State of the Union Speech Shows Few Opportunities for Congressional Action

Obama aims high in feisty, populist speech, but likely will find little cooperation with Republicans.

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President Obama alternated between feisty populism to a few conciliatory notes on Tuesday night, but ultimately made his point clear—he's tired of a Congress which has rejected key proposals and likely will continue to do so in an election year.

That's why so many of the key planks in his speech—including a Trade Enforcement Unit to crack down on unfair trade practices from China, clearing away red tape for new construction projects, and promising heightened legal action of those involved in the housing crisis—don't need Congressional approval. The go-it-alone strategy from the White House is leaving Congressional Republicans feeling increasingly miffed.

"I thought the talk was a little top-heavy on what he would do without our authority," says Kentucky Republican Sen. Rand Paul. "Halfway is halfway. He's going to have to come here to Capital Hill and try to work with us."

Republicans were heartened to hear the president call for an "all-of-the-above" energy strategy, and promises to open more of America's domestic oil fields. Whether Obama meant the comment as a hint that he was willing to reconsider the shelved Keystone XL pipeline will remain to be seen. Also unclear is whether Republicans, who have blasted failed investments in clean energy companies such as Solyndra, will support any strategy that would put more money toward them.

"His call for all-of-the-above energy policy is good," says Oregon Republican Rep. Greg Walden. "We'll look forward to seeing the details on that."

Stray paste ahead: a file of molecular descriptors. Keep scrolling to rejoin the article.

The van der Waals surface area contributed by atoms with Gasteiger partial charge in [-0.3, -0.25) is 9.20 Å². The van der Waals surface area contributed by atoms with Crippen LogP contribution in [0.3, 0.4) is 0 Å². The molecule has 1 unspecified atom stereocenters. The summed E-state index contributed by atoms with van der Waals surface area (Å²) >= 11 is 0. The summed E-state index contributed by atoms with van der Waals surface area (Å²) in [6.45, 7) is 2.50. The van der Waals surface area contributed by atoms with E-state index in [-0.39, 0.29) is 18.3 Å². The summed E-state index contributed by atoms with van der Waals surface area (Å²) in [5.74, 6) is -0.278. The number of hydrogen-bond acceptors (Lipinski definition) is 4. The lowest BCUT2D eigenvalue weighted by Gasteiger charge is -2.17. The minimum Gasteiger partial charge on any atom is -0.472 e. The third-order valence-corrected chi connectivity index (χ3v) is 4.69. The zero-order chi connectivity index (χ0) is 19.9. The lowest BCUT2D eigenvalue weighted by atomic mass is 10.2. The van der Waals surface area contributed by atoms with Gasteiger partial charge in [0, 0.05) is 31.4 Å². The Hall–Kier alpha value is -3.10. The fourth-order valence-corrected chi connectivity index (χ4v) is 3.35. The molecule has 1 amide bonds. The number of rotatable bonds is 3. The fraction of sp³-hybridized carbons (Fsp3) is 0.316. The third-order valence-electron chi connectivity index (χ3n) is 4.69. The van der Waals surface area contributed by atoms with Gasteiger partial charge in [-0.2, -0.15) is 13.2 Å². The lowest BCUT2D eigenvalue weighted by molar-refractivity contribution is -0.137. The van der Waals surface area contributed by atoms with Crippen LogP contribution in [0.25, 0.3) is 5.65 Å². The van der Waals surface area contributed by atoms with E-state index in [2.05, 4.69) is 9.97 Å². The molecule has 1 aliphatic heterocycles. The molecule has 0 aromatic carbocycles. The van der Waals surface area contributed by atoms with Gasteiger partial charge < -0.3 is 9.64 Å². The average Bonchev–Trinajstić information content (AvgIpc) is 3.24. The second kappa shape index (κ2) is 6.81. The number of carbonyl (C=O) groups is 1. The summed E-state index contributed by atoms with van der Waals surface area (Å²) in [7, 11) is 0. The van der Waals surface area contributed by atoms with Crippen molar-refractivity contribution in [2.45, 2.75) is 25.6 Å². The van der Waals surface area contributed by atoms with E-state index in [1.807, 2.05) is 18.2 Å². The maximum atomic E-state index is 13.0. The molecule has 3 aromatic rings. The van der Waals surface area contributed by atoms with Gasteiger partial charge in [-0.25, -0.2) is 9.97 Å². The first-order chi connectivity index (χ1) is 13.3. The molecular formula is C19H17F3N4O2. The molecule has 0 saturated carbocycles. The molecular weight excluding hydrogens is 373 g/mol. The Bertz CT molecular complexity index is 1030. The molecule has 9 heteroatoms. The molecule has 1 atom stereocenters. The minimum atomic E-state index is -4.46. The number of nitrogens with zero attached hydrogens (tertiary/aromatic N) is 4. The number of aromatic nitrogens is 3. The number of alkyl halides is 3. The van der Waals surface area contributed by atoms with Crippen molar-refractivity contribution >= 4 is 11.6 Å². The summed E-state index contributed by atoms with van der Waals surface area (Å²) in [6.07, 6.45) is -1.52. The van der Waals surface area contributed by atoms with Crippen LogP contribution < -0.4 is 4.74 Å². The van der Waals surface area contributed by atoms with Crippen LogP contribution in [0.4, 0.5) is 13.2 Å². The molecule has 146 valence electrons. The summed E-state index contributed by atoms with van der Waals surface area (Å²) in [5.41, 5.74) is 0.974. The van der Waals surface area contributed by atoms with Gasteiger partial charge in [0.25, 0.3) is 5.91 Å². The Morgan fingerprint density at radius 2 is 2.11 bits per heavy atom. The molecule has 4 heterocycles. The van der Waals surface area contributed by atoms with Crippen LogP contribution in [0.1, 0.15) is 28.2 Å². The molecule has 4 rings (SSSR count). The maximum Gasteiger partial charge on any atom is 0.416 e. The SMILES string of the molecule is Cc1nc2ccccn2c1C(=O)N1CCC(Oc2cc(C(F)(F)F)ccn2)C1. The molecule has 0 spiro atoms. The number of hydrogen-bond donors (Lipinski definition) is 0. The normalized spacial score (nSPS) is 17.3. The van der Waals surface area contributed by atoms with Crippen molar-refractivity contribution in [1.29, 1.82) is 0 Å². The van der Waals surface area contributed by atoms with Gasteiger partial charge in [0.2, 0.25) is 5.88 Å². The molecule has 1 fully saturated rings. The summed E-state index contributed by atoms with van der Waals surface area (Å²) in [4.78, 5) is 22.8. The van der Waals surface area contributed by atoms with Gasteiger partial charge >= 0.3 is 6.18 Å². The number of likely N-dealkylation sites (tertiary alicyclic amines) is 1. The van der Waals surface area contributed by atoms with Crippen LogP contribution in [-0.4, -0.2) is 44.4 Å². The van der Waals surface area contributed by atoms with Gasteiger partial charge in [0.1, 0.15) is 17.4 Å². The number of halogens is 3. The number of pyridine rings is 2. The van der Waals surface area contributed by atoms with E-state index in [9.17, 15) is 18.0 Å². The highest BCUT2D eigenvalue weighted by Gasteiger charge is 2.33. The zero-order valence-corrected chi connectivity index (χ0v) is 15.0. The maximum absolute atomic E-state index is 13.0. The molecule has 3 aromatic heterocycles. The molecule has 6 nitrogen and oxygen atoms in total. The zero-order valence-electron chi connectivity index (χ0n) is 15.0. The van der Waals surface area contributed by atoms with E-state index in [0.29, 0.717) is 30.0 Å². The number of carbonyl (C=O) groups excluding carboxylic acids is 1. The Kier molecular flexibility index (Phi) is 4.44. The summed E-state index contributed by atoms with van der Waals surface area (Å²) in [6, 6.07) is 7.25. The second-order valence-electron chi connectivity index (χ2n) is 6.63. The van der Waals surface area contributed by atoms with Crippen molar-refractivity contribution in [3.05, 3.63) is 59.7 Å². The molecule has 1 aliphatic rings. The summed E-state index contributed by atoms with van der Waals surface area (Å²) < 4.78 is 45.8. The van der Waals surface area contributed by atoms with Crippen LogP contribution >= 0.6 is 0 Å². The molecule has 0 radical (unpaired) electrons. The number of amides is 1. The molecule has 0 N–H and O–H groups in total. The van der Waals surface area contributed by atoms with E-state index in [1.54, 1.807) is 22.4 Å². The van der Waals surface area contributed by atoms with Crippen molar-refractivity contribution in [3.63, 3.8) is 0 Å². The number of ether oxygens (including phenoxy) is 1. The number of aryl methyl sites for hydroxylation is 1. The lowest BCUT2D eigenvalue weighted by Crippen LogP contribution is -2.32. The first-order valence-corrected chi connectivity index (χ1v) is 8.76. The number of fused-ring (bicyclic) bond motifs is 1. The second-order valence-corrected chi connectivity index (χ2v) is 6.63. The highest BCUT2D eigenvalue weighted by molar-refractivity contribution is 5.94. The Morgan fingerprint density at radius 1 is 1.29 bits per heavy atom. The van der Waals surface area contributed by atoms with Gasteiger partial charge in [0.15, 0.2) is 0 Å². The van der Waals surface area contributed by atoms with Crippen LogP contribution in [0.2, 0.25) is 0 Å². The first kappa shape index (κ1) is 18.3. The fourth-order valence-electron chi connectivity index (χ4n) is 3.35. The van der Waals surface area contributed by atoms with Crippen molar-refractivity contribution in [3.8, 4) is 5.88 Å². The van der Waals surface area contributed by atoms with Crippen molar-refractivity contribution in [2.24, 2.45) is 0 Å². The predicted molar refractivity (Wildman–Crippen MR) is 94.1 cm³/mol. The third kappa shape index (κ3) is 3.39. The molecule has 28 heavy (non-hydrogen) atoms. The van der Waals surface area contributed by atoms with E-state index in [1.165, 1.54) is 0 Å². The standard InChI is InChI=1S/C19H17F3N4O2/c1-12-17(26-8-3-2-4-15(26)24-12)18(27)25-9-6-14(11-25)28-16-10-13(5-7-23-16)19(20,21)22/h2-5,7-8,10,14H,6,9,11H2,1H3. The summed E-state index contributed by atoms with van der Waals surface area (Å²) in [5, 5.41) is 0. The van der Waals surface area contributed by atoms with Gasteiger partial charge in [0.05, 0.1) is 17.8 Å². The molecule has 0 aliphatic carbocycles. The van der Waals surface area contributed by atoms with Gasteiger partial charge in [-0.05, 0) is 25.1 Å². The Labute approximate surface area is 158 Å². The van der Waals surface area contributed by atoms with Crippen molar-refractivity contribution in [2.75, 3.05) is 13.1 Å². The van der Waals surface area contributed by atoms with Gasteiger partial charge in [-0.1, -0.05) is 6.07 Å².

The president's call for increased investment in American manufacturing, especially in clean energy, and for a tax code which taxes millionaires with an effective rate of at least 30 percent is likely to hit a wall in Congress.

While the president pushes for changing the tax code to penalize companies who move overseas, Republicans have been pushing for a "repatriation" tax holiday, which would allow companies with off-shore assets to move them back into the United States at a lower tax rate. Critics claim it's just another loophole for companies to hide profits overseas.

And as far as the so-called "Buffett Rule" goes—the principle that America's top earners shouldn't pay a tax rate lower than middle-class Americans—many critics see it only as an election-year prop, perhaps aimed at former Massachusetts Gov. Mitt Romney, who revealed Tuesday that he paid only a 14 percent tax rate despite making millions. So far, the president has yet to be outline the Buffett Rule in detail. It could mean hiking the capital gains tax above 15 percent, or eliminating some tax deductions that wealthy Americans tend to use.

Democrats are pushing for some version of the principle to be included in a deal over the expiring payroll tax cut. Republicans are insisting that any move to raise taxes, even to offset another tax cut, is a non-starter.

But Obama's call for increased taxes on the rich adds yet another wrinkle to the emerging showdown at the end of the year. The capital gains tax is scheduled to hike from 15 percent to 25 percent at the beginning of 2013 as the Bush-era tax cuts expire.

One item which may not see much resistance is a proposed ban on insider trading from members of Congress, which was sparked by a 60 Minutes report showing alleged abuses. But, as always, the devil is in the details. Despite widespread support for such a measure, so far proposed bills have been caught in legal technicalities.

aparker@usnews.com

Twitter: @AlexParkerDC